Haunting calls to prayer echoed through early afternoon hillsides raising the hair on our arms, the sun shone for most of the day before dissolving into an early wet twilight and the tang of freshly made tagines filled our plates. Our first day in Morocco had passed in a haze of poolside snacks (and a very excited Skype call home) after a bone wearingly flight, so as the second dawned we were determined to explore. (Well, ok, dawned is a touch untruthful, perhaps ‘as the second day 8am-ed’ is a little more accurate – we were after all on holiday.)
Forewarned about the attention we could get travelling as women on our own in Morocco, we arranged for a local guide to meet us in the foyer of our hotel. His name was Sahmi, an enthusiastic 65-year old ex-primary school teacher who asked us what we wanted to see.
Still slightly clueless despite frantic googling the night before and rather jet-lagged, we arranged for a half day walking tour to include the Yves St Laurent cactus garden, the labyrinthine souk and Sahmi’s favourite spots. We also asked to see the tanneries to Sahmi’s slight discomfort – they’re not a very ladylike place to show guests.
The Old Town of Marrakech nestles behind high walls of weather-beaten earth punctuated with square slits to let the dusty Arabic winds whistle through and keep the city breathing. Homes dripping with exotic dessert plants drape the outskirts of the sprawling souk, and somewhere at the centre lies a tourist enticing gem.
The Jardin Majorelle is a carefully manicured collection of exotic plantings from 5 continents, gathered over 40 years by Jacques Majorelle, a French painter who discovered the delights of Marrakech in 1917; immediately bewitched by the “oasis-city whose colours, light and souks [were] soaked with fertile and happy life”.
We dodged through the selfie taking tourists (selfie sticks abounded) and admired the striking studio, painted in “Majorelle blue, an ultramarine, cobalt blue, ‘evoking Africa’. Strong, deep, intense, it accentuates the green of the leaves and makes them sing.” With the intense cost of garden upkeep, it looked likely to be sold and bulldozed for a hotel before being discovered by Yves St Laurent and his partner Pierre Bergé. It inspired the fashion of Yves St Laurent for many years before his death in 2008, at which point a very classical memorial was built in the garden.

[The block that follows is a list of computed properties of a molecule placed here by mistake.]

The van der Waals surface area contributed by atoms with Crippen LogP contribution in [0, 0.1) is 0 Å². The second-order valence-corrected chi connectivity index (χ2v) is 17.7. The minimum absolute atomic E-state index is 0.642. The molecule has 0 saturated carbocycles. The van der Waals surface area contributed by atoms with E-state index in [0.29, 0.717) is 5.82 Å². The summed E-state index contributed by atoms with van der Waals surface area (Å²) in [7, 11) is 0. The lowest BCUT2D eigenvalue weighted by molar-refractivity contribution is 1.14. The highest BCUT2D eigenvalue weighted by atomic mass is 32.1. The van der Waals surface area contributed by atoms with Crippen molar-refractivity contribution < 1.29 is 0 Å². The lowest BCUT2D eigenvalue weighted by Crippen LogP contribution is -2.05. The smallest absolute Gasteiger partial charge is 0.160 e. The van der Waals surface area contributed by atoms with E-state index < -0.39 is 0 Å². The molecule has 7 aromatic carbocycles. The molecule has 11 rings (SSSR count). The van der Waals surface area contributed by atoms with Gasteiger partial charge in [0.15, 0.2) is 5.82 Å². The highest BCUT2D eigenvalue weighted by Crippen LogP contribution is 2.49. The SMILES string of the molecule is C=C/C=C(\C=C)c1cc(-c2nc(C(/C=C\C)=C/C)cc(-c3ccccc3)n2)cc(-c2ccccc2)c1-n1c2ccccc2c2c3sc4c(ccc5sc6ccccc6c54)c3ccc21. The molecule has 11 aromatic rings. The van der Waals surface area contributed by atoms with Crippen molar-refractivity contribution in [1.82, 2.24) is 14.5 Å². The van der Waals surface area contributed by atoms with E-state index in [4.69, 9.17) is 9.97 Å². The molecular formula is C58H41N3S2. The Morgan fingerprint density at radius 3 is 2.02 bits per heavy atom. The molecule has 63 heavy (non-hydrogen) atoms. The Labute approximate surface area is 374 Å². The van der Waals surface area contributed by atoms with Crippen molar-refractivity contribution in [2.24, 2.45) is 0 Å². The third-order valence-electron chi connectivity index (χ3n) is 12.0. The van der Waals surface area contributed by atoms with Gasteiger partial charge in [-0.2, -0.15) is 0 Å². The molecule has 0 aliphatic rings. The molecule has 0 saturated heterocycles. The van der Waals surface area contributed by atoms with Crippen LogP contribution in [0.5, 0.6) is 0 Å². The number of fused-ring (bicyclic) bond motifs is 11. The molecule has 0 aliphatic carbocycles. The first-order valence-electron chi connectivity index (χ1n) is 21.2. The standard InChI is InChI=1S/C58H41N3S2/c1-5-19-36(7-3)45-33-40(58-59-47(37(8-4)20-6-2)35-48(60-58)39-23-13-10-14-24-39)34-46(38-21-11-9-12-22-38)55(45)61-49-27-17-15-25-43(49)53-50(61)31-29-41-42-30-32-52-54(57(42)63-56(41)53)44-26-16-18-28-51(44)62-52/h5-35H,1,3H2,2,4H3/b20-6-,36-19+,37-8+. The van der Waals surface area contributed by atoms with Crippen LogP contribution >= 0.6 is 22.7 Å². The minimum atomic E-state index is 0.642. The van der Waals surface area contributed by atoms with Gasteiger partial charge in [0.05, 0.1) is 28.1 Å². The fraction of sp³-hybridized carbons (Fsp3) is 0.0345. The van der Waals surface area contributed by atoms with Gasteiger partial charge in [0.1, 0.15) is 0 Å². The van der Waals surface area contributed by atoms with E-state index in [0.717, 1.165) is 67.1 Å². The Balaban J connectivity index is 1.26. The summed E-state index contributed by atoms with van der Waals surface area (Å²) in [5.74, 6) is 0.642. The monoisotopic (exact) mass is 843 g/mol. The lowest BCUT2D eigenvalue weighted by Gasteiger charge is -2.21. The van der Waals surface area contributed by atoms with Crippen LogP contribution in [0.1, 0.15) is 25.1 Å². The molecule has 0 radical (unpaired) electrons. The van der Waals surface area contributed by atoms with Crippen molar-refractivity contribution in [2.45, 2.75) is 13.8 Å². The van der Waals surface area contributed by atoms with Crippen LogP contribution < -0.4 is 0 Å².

We left the garden to begin tracing our guides steps through the ochre walls of the Souk, a fantastical collection of winding street heaped with everything you could imagine. Stalls festooned with silk scarves, hand carved wooden everythings (included polished life size football ornaments!?), tables laden with teeth suckingly sweet slices flavoured with rose, spice, orange and cardamon.
Walls lined with jars of Berber health cures as old as the dessert itself, the odd set of coloured fake spice cones surrounded by agog tourists, bewitching door frames hung with lamps in every metal and glass hue and tagine pots heaped in groaning piles, every size shape and colour. The smell was a riot of fragrance: fresh lemon wood carving, ylang-ylang, wafts of food from small cafes, winter orange blossom heavy on the trees, mint tea and just the hustle and bustle of people.
What struck me the most were the eyes of the shop owners. Most were trained outwards to watch their passing trade as we wandered around corners hung with metal work and down teeny alleyways. We trotted along behind our guide, popping into suggested shops (usually his friends I guess?) and Rebecca and I just soaked it all in.
We did make it through the tanneries – our sweet guide stopping off at a local market to buy handfuls of Mint for us to hold to our noses against the, er, earthy smells.
The Morocco tanneries were almost primal; small rooms of men hand scraping the hides off animals, a field of men stood hip deep in pits full of natural dyes and storerooms of feathers, straw, mopeds speeding around corners and donkeys pulling carts of goods (who then enjoyed a sweet treat of our mint).
We then were taken to the mosaic encrusted Bahia Palace.
It was an experience like no other.
Pin for later